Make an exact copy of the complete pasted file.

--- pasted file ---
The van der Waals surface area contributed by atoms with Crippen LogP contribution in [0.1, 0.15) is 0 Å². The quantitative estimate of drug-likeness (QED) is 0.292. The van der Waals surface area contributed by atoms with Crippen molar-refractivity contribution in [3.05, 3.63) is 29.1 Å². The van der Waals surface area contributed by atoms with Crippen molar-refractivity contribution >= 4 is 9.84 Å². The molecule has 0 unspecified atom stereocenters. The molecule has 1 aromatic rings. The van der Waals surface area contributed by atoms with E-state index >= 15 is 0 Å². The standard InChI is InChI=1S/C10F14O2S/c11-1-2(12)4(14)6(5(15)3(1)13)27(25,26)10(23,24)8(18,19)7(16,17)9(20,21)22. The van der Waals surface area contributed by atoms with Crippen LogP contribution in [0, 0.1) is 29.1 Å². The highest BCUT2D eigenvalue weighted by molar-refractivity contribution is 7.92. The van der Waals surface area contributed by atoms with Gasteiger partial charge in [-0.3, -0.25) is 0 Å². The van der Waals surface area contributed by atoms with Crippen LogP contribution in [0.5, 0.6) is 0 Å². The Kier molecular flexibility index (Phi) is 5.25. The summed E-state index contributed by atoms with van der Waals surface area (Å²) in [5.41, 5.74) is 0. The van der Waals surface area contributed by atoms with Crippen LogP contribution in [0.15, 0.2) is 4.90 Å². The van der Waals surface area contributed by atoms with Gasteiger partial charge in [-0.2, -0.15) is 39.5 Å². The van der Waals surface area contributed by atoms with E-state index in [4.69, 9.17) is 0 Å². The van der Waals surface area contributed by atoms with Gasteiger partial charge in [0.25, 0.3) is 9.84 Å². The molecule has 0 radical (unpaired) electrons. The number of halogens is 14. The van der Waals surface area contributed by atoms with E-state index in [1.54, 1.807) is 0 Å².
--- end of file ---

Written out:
The van der Waals surface area contributed by atoms with Crippen LogP contribution in [0.1, 0.15) is 0 Å². The quantitative estimate of drug-likeness (QED) is 0.292. The van der Waals surface area contributed by atoms with Crippen molar-refractivity contribution in [3.05, 3.63) is 29.1 Å². The van der Waals surface area contributed by atoms with Crippen molar-refractivity contribution >= 4 is 9.84 Å². The molecule has 0 unspecified atom stereocenters. The molecule has 1 aromatic rings. The van der Waals surface area contributed by atoms with E-state index >= 15 is 0 Å². The standard InChI is InChI=1S/C10F14O2S/c11-1-2(12)4(14)6(5(15)3(1)13)27(25,26)10(23,24)8(18,19)7(16,17)9(20,21)22. The van der Waals surface area contributed by atoms with Crippen LogP contribution in [0, 0.1) is 29.1 Å². The highest BCUT2D eigenvalue weighted by molar-refractivity contribution is 7.92. The van der Waals surface area contributed by atoms with Gasteiger partial charge in [-0.3, -0.25) is 0 Å². The van der Waals surface area contributed by atoms with Crippen LogP contribution in [0.5, 0.6) is 0 Å². The Kier molecular flexibility index (Phi) is 5.25. The summed E-state index contributed by atoms with van der Waals surface area (Å²) in [5.41, 5.74) is 0. The van der Waals surface area contributed by atoms with Crippen LogP contribution in [0.15, 0.2) is 4.90 Å². The van der Waals surface area contributed by atoms with Gasteiger partial charge in [-0.2, -0.15) is 39.5 Å². The van der Waals surface area contributed by atoms with E-state index in [4.69, 9.17) is 0 Å². The van der Waals surface area contributed by atoms with Gasteiger partial charge in [0.25, 0.3) is 9.84 Å². The molecule has 0 radical (unpaired) electrons. The number of halogens is 14. The van der Waals surface area contributed by atoms with E-state index in [1.54, 1.807) is 0 Å².